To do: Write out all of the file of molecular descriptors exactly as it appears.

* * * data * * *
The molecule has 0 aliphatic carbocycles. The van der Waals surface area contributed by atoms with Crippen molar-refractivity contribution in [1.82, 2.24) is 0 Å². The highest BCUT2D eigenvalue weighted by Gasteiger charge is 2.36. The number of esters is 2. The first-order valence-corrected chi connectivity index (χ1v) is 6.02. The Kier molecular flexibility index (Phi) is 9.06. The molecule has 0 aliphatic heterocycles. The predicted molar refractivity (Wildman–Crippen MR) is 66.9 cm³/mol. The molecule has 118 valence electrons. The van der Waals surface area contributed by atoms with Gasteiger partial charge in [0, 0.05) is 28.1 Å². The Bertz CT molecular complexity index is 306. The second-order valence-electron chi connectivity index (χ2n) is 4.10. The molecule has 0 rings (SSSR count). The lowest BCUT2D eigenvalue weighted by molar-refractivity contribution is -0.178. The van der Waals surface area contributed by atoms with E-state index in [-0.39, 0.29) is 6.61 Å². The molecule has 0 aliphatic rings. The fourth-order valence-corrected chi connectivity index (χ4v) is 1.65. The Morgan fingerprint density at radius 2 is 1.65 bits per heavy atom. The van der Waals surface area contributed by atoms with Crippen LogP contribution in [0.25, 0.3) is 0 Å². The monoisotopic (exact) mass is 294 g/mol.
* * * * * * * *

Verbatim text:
The molecule has 0 aliphatic carbocycles. The van der Waals surface area contributed by atoms with Crippen molar-refractivity contribution in [1.82, 2.24) is 0 Å². The highest BCUT2D eigenvalue weighted by Gasteiger charge is 2.36. The number of esters is 2. The first-order valence-corrected chi connectivity index (χ1v) is 6.02. The Kier molecular flexibility index (Phi) is 9.06. The molecule has 0 aliphatic heterocycles. The predicted molar refractivity (Wildman–Crippen MR) is 66.9 cm³/mol. The molecule has 118 valence electrons. The van der Waals surface area contributed by atoms with Gasteiger partial charge in [0, 0.05) is 28.1 Å². The Bertz CT molecular complexity index is 306. The second-order valence-electron chi connectivity index (χ2n) is 4.10. The molecule has 0 rings (SSSR count). The lowest BCUT2D eigenvalue weighted by molar-refractivity contribution is -0.178. The van der Waals surface area contributed by atoms with E-state index in [-0.39, 0.29) is 6.61 Å². The molecule has 0 aliphatic rings. The fourth-order valence-corrected chi connectivity index (χ4v) is 1.65. The Morgan fingerprint density at radius 2 is 1.65 bits per heavy atom. The van der Waals surface area contributed by atoms with Crippen LogP contribution in [0.25, 0.3) is 0 Å². The monoisotopic (exact) mass is 294 g/mol.